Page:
To my readers: I am still in the process of blog repair. I have heard from a few readers that I need larger type and more contrast. I will fix that. For now, use Ctrl-+ to expand the font. I don’t want any of you going blind over me. 😉
Onto tonight’s topic: asset allocation. So, we had a bad quarter for equities. Not that I can predict things, but I pulled in my horns progressively over the last nine months, culminating in buying a bunch of utilities at the last portfolio reshaping. I own mostly energy, insurance, utilities, and consumer nondurables stocks, with a little tech thrown in for fun. At present, median P/E is around 9, and P/B around 90%, with strong balance sheets, and around 17% of the portfolio in cash. I missed roughly half of the carnage of the last quarter, and this week, I put some money to work, cash falling by 1%.
So, when are equities cheap? Next question: cheap relative to what? It’s difficult to say when equities are absolutely cheap, but here are some ideas on cheapness:
- Stocks are absolutely cheap when they trade in aggregate at less than book value, or less than 8x trailing earnings. Think of Buffett getting excited back in 1974.
- Stocks are relatively cheap to Baa bonds when the earnings yield of stocks plus 3.9% is above the yield on Baa bonds. But this at present depends on very high profit margins continuing, and sales not shrinking, neither of which are guaranteed.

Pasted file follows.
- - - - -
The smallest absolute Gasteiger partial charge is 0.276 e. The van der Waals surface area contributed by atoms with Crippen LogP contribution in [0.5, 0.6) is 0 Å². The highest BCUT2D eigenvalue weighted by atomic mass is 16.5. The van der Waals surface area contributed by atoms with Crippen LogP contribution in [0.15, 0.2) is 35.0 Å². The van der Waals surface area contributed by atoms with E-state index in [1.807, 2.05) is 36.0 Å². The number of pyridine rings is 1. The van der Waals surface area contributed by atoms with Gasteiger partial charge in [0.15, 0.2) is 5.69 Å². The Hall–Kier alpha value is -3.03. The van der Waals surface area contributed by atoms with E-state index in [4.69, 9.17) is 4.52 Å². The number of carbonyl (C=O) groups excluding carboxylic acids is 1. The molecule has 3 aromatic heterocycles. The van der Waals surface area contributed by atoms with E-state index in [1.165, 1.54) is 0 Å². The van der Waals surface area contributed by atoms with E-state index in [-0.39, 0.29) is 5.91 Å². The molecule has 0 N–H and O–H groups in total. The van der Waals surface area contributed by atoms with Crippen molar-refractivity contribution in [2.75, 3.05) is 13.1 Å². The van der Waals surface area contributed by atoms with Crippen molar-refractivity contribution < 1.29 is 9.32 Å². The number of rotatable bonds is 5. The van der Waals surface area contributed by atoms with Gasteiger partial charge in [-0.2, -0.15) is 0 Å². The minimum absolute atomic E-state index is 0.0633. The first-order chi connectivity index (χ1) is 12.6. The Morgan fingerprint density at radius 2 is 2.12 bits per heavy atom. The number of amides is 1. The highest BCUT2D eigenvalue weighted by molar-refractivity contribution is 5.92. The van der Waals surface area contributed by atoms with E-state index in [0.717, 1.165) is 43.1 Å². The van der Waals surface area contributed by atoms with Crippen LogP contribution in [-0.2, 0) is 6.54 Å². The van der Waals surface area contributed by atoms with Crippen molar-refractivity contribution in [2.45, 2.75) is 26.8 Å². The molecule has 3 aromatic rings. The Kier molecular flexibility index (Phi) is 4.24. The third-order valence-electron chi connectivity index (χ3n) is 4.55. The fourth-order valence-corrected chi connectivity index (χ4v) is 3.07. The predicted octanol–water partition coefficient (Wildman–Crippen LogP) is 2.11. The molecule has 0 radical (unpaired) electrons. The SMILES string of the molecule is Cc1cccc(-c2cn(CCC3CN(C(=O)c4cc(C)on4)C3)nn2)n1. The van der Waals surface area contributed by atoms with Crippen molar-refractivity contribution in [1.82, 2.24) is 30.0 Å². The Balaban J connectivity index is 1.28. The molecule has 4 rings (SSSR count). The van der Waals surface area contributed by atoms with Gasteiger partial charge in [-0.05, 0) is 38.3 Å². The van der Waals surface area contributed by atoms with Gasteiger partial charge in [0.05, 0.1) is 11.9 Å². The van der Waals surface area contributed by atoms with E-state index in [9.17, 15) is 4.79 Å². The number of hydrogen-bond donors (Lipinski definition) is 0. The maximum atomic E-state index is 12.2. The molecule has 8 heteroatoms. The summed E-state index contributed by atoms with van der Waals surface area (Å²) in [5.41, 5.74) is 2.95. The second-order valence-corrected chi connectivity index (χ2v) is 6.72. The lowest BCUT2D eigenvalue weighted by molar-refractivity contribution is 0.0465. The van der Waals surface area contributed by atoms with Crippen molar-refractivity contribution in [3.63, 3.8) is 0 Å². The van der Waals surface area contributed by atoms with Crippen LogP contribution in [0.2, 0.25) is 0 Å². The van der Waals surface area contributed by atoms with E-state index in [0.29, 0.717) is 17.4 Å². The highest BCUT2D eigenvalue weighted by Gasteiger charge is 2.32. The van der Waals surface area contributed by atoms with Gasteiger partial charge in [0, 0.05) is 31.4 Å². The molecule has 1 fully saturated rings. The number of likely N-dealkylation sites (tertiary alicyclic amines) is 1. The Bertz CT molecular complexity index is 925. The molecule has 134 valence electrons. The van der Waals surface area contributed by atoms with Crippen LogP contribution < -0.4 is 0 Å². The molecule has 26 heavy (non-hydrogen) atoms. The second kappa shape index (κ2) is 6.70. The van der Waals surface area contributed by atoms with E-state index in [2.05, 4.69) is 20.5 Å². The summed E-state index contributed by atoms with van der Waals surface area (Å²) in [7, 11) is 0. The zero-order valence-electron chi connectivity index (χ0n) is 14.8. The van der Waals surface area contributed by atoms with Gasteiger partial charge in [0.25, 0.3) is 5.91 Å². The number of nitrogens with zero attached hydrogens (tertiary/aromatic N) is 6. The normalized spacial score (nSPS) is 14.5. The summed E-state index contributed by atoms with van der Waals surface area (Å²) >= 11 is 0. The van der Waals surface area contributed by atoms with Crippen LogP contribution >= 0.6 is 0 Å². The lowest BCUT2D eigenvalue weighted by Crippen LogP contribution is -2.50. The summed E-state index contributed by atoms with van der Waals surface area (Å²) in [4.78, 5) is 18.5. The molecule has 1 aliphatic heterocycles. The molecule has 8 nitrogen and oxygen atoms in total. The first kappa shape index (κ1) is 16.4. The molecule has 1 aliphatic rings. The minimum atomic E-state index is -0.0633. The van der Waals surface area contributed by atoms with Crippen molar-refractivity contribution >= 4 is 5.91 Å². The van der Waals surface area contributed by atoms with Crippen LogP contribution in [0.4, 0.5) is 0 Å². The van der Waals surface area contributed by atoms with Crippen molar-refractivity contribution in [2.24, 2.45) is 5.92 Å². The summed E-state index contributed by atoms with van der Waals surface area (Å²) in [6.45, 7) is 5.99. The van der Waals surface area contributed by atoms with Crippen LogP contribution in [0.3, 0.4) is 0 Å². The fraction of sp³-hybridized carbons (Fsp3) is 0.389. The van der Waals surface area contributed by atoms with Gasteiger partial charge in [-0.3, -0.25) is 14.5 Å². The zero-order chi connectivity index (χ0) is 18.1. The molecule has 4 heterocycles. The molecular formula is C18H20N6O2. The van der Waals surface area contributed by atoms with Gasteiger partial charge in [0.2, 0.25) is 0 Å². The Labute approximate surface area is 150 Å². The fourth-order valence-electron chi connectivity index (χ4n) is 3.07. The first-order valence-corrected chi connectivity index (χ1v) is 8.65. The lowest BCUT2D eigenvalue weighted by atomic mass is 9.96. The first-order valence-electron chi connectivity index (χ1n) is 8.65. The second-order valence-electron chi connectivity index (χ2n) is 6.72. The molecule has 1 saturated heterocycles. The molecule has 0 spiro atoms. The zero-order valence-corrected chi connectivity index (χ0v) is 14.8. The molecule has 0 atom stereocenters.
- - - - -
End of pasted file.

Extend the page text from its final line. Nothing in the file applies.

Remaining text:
- When there is significant debt deflation going on, determining cheapness is tough. Better to ignore the market as a whole, and focus on survivability/cheapness. Aim at companies in necessary industries with relatively little debt, strong accounting practices, and cheap to earnings/book/sales.
- I don’t have a good metric for when equities are cheap/dear to commodities. Ideas welcome.
With respect to bonds, credit spreads are not wide enough to make me yell buy, as I did in November 2008 and March 2009. Beyond that, the spread on GSE debt and guaranteed mortgages is thin. TIPS look attractive, as few care about inflation. The US dollar has been strong lately, largely due to weakness in the Euro. I would be light on non-dollar bonds for now.
What we have been experiencing is creeping illiquidity, where the prior stimulus from the Fed and US Government has been declining. There isn’t enough private demand growth to drive the economy, because we need to pay off or compromise on debts. Also, the private sector looks at the growing debts of the government, and gets concerned. How will the government deal with it? Higher taxes, inflation, default? No good scenarios there.
When an economy is overleveraged, there are no good solutions. If sales fall, then corporations will fire more people, and idle more capacity in order to maintain profits near prior levels. High quality bonds do well, but stocks do poorly, until enough debts are paid of or compromised, and the economy can work without the fear of mass insolvency again.
I have written before on a new approach to asset allocation. Broadly, I am looking at a system that:
- Considers the credit cycle first. Great returns typically happen after credit spreads are wide, and are lousy after they are tight.
- Considers the slopes of the Treasury nominal and TIPS curves.
- Looks at the cash flow yield of all asset classes relative to history, relative to other asset class yields, etc.
- Factors in safety provisions for each asset class. Stocks need the most, then junk bonds, then investment grade.
- Looks at the short-run and the long-haul returns of each asset class, attempting to analyze when the short run is way above or far below long-haul trends.
At present, I am still happy playing conservative, because I am less confident about debt deflation than most investors are now. There will come a time to be much more bullish, but it will come after earnings decline, and firms have delevered still further.